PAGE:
Cloud Native Monitoring and Visualization with Prometheus and Grafana
By Mickey Boxell
Application observability is critical throughout the lifecycle of a project and especially when you are about to enter production. In addition to logging and tracing, many organizations gain insight into their applications by means of time series metric collection. A time series is simply a series of data points indexed according to the time they took place. In this case, those data points are related to application state. We can use this data to determine whether or not software is operating as intended.
Agent-based metrics collection is the traditional standard for monitoring. In a Kubernetes environment, the dynamic nature of containers and schedulers can make this approach complicated and cumbersome. Some key requirements are to make sure no parts of the environment are overlooked, to avoid requiring additional effort as new containers are created, and to capture data from short-lived containers. This is where Prometheus comes in.
Prometheus is widely considered to be the best solution for open source cloud native systems and service monitoring. At its core it is a time series database, but it also includes tools to scrape data applications at regular intervals, a multidimensional data model, a flexible query language, and a built-in alert manager. This is the toolkit that Cloud Computing Native Foundation (CNCF) recommends for container-based infrastructure. It recently became the second project to graduate from the CNCF program.
Prometheus was designed specifically to address the metric collection challenges of a Kubernetes environment. The Prometheus server uses service discovery or static configuration files to discover data targets in your environment. This feature addresses the need to capture data from containers added or removed as the environment scales up and down. Prometheus itself can be scaled through the use of a "global Prometheus" server which federates data from multiple Prometheus deployments.
Prometheus scrapes and stores application data by means of HTTP pull or GET requests. There are libraries available to instrument applications that were not originally designed to expose time series data. Prometheus has the ability to capture short-lived data, such as data created from batch jobs, through the use of a push gateway. It also uses exporters to gather data from third-party systems for which it is difficult to directly capture Prometheus metrics.
Making Use of Your Metrics
How do you make use of your collected metrics? Prometheus offers two great built-in options:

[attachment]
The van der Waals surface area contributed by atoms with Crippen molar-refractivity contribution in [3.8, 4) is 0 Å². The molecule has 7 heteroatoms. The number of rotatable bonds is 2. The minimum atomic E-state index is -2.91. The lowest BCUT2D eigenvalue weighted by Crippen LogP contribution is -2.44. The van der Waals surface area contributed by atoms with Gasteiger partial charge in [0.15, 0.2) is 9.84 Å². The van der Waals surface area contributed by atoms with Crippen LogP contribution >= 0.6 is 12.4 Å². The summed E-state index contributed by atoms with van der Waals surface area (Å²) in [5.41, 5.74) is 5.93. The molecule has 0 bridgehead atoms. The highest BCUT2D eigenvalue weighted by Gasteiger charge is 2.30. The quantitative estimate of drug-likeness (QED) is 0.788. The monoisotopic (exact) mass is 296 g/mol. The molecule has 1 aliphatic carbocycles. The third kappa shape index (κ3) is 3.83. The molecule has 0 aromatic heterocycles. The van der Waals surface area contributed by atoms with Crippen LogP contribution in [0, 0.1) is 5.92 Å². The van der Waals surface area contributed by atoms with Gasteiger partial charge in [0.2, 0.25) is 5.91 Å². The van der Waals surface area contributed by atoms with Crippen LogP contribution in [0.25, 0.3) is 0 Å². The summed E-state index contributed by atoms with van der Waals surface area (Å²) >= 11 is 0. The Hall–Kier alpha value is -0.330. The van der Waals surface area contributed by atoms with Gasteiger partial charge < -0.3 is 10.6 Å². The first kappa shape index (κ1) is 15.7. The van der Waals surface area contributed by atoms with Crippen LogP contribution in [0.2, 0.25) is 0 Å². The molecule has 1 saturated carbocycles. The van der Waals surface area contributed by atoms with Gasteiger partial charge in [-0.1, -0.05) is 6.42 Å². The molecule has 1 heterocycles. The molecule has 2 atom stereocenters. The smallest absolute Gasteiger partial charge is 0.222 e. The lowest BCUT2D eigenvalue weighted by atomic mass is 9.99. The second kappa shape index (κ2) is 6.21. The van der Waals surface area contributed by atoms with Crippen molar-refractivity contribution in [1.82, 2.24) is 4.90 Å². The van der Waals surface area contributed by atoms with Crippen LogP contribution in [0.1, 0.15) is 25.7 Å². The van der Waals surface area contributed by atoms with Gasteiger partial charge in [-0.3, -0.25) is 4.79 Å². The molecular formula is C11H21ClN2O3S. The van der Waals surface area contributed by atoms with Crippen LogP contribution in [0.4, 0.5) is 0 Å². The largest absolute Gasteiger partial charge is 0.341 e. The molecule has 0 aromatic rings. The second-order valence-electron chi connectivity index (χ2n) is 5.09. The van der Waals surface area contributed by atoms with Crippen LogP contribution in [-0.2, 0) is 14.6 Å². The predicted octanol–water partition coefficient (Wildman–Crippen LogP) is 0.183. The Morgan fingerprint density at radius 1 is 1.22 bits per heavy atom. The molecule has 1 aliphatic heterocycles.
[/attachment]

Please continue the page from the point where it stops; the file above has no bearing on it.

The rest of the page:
Web UI is used to graph expressions of your collected data.
Alert manager is used to trigger an alert if some condition is found to be true. It routes alerts from the Prometheus server to many standard alerting tools, such as email, PagerDuty, etc.
You can set alerts on prometheus node usage, such as a high memory or CPU threshold to assess when to scale your environment.
Both the Web UI and alert manager leverage PromQL, the Prometheus expression language. This information can also be consumed by external systems using the HTTP API.
Grafana, another CNCF project, is a recommended addition for your monitoring solution. Grafana is a often used to augment Prometheus and other monitoring tools. Its purpose is to model collected data into beautiful and useful dashboards. Grafana consumes the same PromQL API used by the Web UI and alert manager.
Using Grafana addresses the challenge of the complexity of the PromQL. Starting with Grafana's sample dashboards simplifies the data analysis process and empowers business users to create insightful dashboards.
Below is a simplified architecture containing the key components present in a Prometheus and Grafana environment.
For help creating a Kubernetes cluster with Oracle Container Engine for Kubernetes follow the this guide. Prometheus can be easily installed on your Kubernetes cluster by means of Helm, a package manager for Kubernetes. Rather than having to install each component from scratch, you can use a Helm chart to quickly deploy the services on your cluster. Check out this article for more information about how to get Helm set up on your cluster.
There is a Helm chart containing both Prometheus and Grafana available from CoreOS: "coreos/kube-prometheus" - running helm install followed by the chart name will install this in your environment.
Once the installation is complete you will be able to navigate to the Prometheus Web UI:
And also the Grafana dashboard:
Prometheus is a valuable monitoring solution for your Kubernetes environment. When augmented with Grafana it becomes an accessible tool to help developers and business users inspect applications and infrastructure throughout their lifecycles. You may want to take the additional step of deploying a sample application to test out Prometheus and Grafana. Here is a guide for deploying a sample application on OKE. For more details about the deployment process check out this solution. Our guide also includes information about how to create a basic query and chart to gain insight into your application.